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Tim Williams wrote-

> I would guess that David M. is referring to 'Pteromimus' and 
> 'Procoelosaurus'. Neither has been formally named or described. As such, it 
> is perhaps advisable to hold off on declarative statements regarding their 
> affinities until the material is published.

Also because the cladistic analysis in the thesis has the same problems as 
almost every analysis dealing with pterosaur affinities- Lepidosauromorpha is 
the outgroup, Prolacertiformes is an OTU, etc..  The latter fact means Peters' 
hypothesis is not tested.  It should be noted too that in that analysis, 
Ornithodira is only unequivocally supported by five characters (thin tapered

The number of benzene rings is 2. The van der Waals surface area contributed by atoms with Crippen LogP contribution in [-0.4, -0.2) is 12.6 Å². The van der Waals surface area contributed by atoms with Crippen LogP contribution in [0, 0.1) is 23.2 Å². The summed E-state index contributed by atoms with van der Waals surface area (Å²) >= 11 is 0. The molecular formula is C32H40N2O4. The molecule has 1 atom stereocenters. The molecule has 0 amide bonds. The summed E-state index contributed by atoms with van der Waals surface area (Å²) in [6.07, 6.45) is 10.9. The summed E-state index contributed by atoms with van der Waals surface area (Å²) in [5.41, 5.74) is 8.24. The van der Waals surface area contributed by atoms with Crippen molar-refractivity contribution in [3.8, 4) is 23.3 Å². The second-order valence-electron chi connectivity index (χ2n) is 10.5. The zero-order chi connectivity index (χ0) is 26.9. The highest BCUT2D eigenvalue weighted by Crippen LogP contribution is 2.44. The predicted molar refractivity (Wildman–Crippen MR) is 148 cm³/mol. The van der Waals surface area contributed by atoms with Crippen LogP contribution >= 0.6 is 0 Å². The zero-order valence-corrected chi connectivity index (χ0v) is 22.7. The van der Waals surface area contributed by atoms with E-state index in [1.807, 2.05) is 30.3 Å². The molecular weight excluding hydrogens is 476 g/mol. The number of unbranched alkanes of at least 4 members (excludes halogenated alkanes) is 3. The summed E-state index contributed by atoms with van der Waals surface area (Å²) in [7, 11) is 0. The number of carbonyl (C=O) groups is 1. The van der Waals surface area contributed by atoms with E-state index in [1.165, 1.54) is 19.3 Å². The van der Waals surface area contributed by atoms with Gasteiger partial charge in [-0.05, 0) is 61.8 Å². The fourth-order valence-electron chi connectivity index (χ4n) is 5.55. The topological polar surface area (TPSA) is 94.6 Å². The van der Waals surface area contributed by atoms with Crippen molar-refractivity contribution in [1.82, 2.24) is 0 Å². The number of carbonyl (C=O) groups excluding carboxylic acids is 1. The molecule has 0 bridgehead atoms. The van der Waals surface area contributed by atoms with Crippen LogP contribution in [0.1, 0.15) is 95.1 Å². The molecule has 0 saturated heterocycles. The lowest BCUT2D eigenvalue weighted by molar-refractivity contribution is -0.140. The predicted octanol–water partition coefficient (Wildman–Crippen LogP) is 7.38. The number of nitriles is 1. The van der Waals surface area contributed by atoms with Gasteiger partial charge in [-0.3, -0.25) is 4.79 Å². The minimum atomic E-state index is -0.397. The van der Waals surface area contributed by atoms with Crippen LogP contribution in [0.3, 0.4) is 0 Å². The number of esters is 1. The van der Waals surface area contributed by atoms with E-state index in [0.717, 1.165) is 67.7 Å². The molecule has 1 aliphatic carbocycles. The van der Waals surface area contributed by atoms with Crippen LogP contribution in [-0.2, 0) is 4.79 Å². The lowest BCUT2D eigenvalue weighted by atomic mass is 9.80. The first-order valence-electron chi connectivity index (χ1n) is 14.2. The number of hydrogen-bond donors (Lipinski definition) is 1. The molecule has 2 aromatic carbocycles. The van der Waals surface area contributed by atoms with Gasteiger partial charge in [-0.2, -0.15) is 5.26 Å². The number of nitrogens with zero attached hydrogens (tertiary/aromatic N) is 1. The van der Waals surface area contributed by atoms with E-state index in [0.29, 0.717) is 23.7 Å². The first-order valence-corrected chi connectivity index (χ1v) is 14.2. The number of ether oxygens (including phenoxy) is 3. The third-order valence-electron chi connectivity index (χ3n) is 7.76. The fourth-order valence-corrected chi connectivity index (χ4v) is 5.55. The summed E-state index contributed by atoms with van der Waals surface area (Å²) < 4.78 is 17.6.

fibula; advanced mesotarsal ankle; astragalus transversely widened; astragalar 
ascending process between tibia and fibula; calcaneal tuber absent (actually 
untrue in basal dinosaurs and dinosauromorphs).  Also, "Procoelosaurus" is only 
placed in Pterosauromorpha due to subthecodont dentition (pterosaurs aren't 
thecodont?) and a short ischium (which is found in reptiles primitively).  
"Pteromimus" is sister to Pterosauria because it has unserrated teeth (which is 
also primitive for reptiles, and  don't basal pterosaurs have serrated teeth?). 
 So their position as pterosauromorphs seems very poorly supported.  I'm not 
saying I agree they're langobardisaurs, but I would say I'm highly skeptical of 
Atanassov's placement.
Mickey Mortimer